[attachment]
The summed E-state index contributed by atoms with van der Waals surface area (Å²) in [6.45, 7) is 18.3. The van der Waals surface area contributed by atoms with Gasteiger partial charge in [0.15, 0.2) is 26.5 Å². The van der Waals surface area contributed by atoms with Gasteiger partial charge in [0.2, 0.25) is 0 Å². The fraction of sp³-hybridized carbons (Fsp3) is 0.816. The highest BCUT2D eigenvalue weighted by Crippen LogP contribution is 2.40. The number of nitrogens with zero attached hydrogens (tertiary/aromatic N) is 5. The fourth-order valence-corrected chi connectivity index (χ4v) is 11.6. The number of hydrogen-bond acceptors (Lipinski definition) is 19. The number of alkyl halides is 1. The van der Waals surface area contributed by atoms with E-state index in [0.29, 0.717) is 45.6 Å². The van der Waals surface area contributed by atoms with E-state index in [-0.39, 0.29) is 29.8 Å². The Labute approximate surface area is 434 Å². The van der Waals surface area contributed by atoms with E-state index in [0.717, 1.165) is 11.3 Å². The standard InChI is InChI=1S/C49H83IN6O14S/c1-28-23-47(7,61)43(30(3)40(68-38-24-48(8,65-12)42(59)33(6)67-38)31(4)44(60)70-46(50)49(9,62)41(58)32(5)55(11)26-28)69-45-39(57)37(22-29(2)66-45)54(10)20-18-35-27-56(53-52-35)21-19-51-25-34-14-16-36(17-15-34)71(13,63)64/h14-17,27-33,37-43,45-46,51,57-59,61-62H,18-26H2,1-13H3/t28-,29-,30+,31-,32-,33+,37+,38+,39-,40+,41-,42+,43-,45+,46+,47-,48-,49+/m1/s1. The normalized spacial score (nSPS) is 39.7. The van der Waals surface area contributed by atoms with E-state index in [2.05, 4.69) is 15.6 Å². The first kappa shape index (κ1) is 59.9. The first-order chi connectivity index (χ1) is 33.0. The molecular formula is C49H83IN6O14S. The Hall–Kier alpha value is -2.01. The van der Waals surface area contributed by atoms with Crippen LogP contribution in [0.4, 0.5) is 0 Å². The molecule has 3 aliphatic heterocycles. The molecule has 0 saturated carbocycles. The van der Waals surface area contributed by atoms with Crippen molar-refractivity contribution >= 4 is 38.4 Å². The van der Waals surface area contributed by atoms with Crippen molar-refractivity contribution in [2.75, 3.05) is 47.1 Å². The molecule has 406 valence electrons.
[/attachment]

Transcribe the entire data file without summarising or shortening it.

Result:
The summed E-state index contributed by atoms with van der Waals surface area (Å²) in [6.45, 7) is 18.3. The van der Waals surface area contributed by atoms with Gasteiger partial charge in [0.15, 0.2) is 26.5 Å². The van der Waals surface area contributed by atoms with Gasteiger partial charge in [0.2, 0.25) is 0 Å². The fraction of sp³-hybridized carbons (Fsp3) is 0.816. The highest BCUT2D eigenvalue weighted by Crippen LogP contribution is 2.40. The number of nitrogens with zero attached hydrogens (tertiary/aromatic N) is 5. The fourth-order valence-corrected chi connectivity index (χ4v) is 11.6. The number of hydrogen-bond acceptors (Lipinski definition) is 19. The number of alkyl halides is 1. The van der Waals surface area contributed by atoms with E-state index in [0.29, 0.717) is 45.6 Å². The van der Waals surface area contributed by atoms with E-state index in [-0.39, 0.29) is 29.8 Å². The Labute approximate surface area is 434 Å². The van der Waals surface area contributed by atoms with E-state index in [0.717, 1.165) is 11.3 Å². The standard InChI is InChI=1S/C49H83IN6O14S/c1-28-23-47(7,61)43(30(3)40(68-38-24-48(8,65-12)42(59)33(6)67-38)31(4)44(60)70-46(50)49(9,62)41(58)32(5)55(11)26-28)69-45-39(57)37(22-29(2)66-45)54(10)20-18-35-27-56(53-52-35)21-19-51-25-34-14-16-36(17-15-34)71(13,63)64/h14-17,27-33,37-43,45-46,51,57-59,61-62H,18-26H2,1-13H3/t28-,29-,30+,31-,32-,33+,37+,38+,39-,40+,41-,42+,43-,45+,46+,47-,48-,49+/m1/s1. The normalized spacial score (nSPS) is 39.7. The van der Waals surface area contributed by atoms with E-state index in [2.05, 4.69) is 15.6 Å². The first kappa shape index (κ1) is 59.9. The first-order chi connectivity index (χ1) is 33.0. The molecular formula is C49H83IN6O14S. The Hall–Kier alpha value is -2.01. The van der Waals surface area contributed by atoms with Crippen LogP contribution in [0.4, 0.5) is 0 Å². The molecule has 3 aliphatic heterocycles. The molecule has 0 saturated carbocycles. The van der Waals surface area contributed by atoms with Crippen molar-refractivity contribution >= 4 is 38.4 Å². The van der Waals surface area contributed by atoms with Crippen molar-refractivity contribution in [2.75, 3.05) is 47.1 Å². The molecule has 406 valence electrons.